The Langdale Ambleside Mountain Rescue Team, one of the busiest in the Lake District, is 50 years old this month.
Since 1970 the members have been on 3,730 rescues and seen enormous changes in the way they work.
"Fifty years, it's absolutely amazing," says team member John Shedwick. "You read back into the history of mountain rescue, before our team and how it just used to be a load of farmers, maybe in the pub, who would get a wooden gate and take it up the fells and bring the person down on that."
Often the team's work is life-saving.
"I get to see some of the correspondence from the people who we rescue," says Mark Bains, the Team's Chairman. "You realise that for each of those people it's a life changing moment and one of the most significant things that's ever happened in their lives and there's a pride with that, to have got them out of there and got them safe again."
All the team members are volunteers, giving up their time for free.
"Everyone gets a personal satisfaction out of bringing that casualty down," says team doctor, Paula Cook. "Everybody enjoys the sense of being part of a team and making something better for somebody."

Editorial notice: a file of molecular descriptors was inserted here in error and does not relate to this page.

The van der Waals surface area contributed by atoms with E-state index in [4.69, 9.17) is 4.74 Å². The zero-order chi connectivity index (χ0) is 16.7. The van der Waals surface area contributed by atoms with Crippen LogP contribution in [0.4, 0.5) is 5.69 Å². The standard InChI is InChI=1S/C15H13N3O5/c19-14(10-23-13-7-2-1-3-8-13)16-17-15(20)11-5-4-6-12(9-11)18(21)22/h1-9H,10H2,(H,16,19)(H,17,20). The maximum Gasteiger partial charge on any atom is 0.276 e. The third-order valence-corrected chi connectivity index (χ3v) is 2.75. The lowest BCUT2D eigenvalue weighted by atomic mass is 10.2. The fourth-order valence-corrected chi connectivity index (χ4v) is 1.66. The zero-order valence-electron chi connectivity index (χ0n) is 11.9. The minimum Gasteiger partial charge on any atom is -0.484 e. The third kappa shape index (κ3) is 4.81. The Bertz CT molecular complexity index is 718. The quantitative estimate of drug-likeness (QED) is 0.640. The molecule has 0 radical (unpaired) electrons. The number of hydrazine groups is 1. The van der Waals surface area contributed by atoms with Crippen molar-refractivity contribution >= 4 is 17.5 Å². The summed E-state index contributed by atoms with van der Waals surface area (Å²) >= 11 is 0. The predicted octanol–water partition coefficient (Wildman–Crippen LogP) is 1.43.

In its 50 years the team has had 215 members and they've carried out more than 3,700 rescues. That's an average of 74.6 a year or more than one a week.
The team has been involved in all sorts of rescues in very difficult conditions and these days it's needed away from the fells too, like in Storm Desmondwhen members had to rescue people on the collapsed A591 road.
"There was a coach of 23 students and that got trapped in between landslides and we had to drive backwards and forwards three times with the side of Helvellyn coming across the A591," says Deputy Team Leader Andy Caple. "The piles of rock were getting higher and higher on the road and we had to do three trips to get those students from the bus to Grasmere."
The team's achievements were recognised last year when Prince Charles came to tour its base in Ambleside.
Two of the original members from 50 years ago are still very active with the team today, even though Mo Richards had some initial difficulty joining.
"First of all, my husband and I tried to join a climbing club and they would take him but wouldn't take me, they didn't take women. Then we went to a caving club and they said yes Eric can come but no we don't take women. Then I came here and they said exactly the same thing and this time I thought I'm going to stick by this and show them where they are going wrong and here we are 50 years later."
Geoff Bowen now deals with the communications but was formerly a team doctor and describes what it was like in the early days:
"Very little medical equipment, no defibrillators, no intravenous fluids, very little in the way of drugs except I think we had morphine but that was about it so there's been a massive progression and I think this team has been instrumental in leading on a lot of those improvements."
The rescue team has come a long way since its inception but with more and more people visiting the Lake District, fifty years on their role is as vital as ever.